FDA approves deutetrabenazine (AUSTEDO™) to treat chorea

On April 3, 2017, the FDA approved a new drug, deutetrabenazine, to treat HD-associated chorea.

By: Sara LaJeunesse, MSc

Deutetrabenazine (AUSTEDO™, see HD Insights, Vol. 7) is the first deuterated product approved by the FDA, and only the second product specifically approved for symptomatic treatment of HD. The pivotal clinical trial, designed and conducted by the Huntington Study Group (HSG) in partnership with Teva Pharmaceuticals, comprised a Phase III randomized, double-blind, placebo-controlled study of 90 ambulatory HD patients to assess the safety and efficacy of deutetrabenazine in reducing chorea.

Chorea affects approximately 90 percent of patients with HD. “We think that chorea may be related to too much effect of dopamine in the brain,” said Samuel Frank, MD, PhD, associate professor of neurology at Boston University, and principal investigator of the clinical trial. “Deutetrabenazine may reduce chorea by decreasing the amount of dopamine in the brain and reducing communication between certain brain cells.”

In the clinical study, the researchers found that people who were on active drug had a significantly higher rate of saying they were “much improved” or “very much improved” on their global impression of change compared to those on placebo. “The goal in symptom management is to give people the best possible day,” said Claudia Testa, MD, PhD, associate professor at Virginia Commonwealth University, and a co-principal investigator in the clinical trial. “We now have proof that reducing chorea with deutetrabenazine can improve quality of life.”

Deutetrabenazine can increase the risk of depression and suicidal thoughts in patients and is contraindicated in people who already suffer from these conditions. The most common adverse side effects observed in the clinical trial were somnolence, diarrhea, dry mouth, and fatigue. 

According to Dr. Testa, the molecular backbone of deutetrabenazine is the same as that of tetrabenazine, a drug already in use for HD-associated chorea; however, in deutetrabenazine, deuterium replaces a few key hydrogen atoms, which strengthens the bonds so the enzyme CYP2D6 breaks down the molecule more slowly.

“Using deuterium reduces medication peaks in the bloodstream and in the brain,” said Dr. Testa, “therefore, the drug is easier to tolerate. Patients can also take it fewer times per day, but with the same potential impact on symptoms.” Dr. Testa explained that taking a drug fewer times per day can be important for HD patients. For example, some nursing homes and adult daycare centers will not administer doses in the middle of the day, and for home-based patients, it can be difficult to remember a midday dose.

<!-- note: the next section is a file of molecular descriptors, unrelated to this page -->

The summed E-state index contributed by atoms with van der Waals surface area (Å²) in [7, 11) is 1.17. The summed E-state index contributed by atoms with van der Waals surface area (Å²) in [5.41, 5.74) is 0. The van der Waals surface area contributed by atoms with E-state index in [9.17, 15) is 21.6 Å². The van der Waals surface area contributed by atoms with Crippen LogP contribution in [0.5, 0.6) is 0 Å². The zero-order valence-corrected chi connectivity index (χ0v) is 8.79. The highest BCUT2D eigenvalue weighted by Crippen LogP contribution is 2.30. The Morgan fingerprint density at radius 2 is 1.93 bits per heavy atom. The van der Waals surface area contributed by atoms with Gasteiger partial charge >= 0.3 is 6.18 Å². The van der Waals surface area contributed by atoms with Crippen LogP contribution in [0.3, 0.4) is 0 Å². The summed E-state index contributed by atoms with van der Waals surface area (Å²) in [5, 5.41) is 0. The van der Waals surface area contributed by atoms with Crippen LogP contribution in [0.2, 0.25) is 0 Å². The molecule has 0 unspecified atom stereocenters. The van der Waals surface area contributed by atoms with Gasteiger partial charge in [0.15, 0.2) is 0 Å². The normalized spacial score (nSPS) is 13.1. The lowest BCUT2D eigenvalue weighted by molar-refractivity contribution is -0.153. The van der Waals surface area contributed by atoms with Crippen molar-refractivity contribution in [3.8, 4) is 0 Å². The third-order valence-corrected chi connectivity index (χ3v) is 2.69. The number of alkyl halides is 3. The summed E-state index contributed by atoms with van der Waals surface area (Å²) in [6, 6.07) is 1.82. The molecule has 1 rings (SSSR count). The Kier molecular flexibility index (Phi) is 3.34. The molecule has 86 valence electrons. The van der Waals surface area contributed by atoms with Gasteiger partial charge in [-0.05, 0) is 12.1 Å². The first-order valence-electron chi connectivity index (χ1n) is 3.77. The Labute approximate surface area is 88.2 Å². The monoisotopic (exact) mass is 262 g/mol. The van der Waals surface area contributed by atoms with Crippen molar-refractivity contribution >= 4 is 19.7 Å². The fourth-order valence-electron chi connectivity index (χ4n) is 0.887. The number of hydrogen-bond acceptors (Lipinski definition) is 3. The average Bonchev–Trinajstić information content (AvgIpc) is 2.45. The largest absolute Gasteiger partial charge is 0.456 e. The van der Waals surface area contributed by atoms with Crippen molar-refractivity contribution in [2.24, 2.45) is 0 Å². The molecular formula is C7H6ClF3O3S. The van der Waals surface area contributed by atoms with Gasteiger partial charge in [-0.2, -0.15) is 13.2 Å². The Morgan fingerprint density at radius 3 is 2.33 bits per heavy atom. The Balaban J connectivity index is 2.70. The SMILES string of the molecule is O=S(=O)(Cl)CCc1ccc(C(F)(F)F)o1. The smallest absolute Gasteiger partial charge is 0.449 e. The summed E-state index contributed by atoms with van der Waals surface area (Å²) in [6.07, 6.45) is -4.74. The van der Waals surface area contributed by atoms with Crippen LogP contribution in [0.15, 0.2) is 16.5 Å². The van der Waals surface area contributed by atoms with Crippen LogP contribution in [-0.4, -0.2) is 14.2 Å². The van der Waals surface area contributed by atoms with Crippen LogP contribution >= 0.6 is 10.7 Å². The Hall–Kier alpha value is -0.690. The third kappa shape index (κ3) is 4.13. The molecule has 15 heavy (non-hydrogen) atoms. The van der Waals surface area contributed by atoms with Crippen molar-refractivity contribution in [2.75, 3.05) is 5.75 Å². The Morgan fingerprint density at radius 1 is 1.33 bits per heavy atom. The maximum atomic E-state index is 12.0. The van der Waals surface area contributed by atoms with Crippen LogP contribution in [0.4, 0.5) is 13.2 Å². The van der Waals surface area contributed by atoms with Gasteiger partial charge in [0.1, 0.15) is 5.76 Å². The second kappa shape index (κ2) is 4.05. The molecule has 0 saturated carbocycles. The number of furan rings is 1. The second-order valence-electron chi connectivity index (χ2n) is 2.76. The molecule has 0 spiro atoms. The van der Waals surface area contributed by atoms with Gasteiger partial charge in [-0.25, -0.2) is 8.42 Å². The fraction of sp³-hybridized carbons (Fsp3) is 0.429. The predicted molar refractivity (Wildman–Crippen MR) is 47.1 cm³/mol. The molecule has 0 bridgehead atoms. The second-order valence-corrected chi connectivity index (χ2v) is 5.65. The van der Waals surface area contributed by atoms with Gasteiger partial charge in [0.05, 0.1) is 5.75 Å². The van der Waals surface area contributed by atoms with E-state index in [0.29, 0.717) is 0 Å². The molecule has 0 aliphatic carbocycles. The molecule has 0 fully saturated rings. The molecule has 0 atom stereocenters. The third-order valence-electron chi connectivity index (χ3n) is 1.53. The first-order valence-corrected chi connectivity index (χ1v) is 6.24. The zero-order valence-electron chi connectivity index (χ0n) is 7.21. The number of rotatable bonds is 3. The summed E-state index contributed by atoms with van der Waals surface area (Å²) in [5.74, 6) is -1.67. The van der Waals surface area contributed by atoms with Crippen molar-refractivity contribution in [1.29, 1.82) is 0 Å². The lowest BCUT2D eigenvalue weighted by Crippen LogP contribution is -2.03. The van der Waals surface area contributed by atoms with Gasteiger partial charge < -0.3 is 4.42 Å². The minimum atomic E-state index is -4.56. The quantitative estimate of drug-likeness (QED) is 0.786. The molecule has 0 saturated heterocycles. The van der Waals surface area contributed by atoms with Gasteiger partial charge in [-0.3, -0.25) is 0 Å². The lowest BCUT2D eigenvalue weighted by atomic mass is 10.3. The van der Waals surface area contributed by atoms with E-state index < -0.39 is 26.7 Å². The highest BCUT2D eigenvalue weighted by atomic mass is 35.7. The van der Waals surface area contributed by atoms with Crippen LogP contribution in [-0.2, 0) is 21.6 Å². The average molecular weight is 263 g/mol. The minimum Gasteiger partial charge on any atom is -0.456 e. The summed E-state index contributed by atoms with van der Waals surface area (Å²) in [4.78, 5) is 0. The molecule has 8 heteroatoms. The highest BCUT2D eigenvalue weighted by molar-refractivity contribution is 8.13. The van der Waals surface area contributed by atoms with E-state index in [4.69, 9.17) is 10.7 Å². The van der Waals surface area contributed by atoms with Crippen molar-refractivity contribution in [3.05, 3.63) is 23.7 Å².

In addition to the direct benefits deutetrabenazine will provide to patients, some intangible benefits have been demonstrated by the drug’s success. “This study proved that a raw startup company could choose to work in HD and have a massive success,” said Dr. Testa. “That is very attractive to other startups (the work on deutetrabenazine began with startup Auspex Pharmaceuticals, which was later purchased by Teva Pharmaceutical Industries Ltd.), and pharmaceutical companies that might be thinking about where to invest their resources. Ultimately, the more companies that focus on HD, the better.”

Furthermore, the novel use of deuterium in a therapeutic agent will likely draw interest from researchers who are not involved with HD. “It puts the HD community and the HSG on a much bigger map,” said Dr. Testa. “People who may have never heard of HD may be reading about this compound.”

Ultimately, however, it is the patients and their quality of life that matter most.

“People don’t like sitting in the front row in church and wiggling all over the place. They also don’t like not being able to feed themselves because they throw food around,” said Dr. Testa. “Not everybody with HD has chorea as a major symptom concern, but for those who do, a compound such as deutetrabenazine can improve their quality of life.”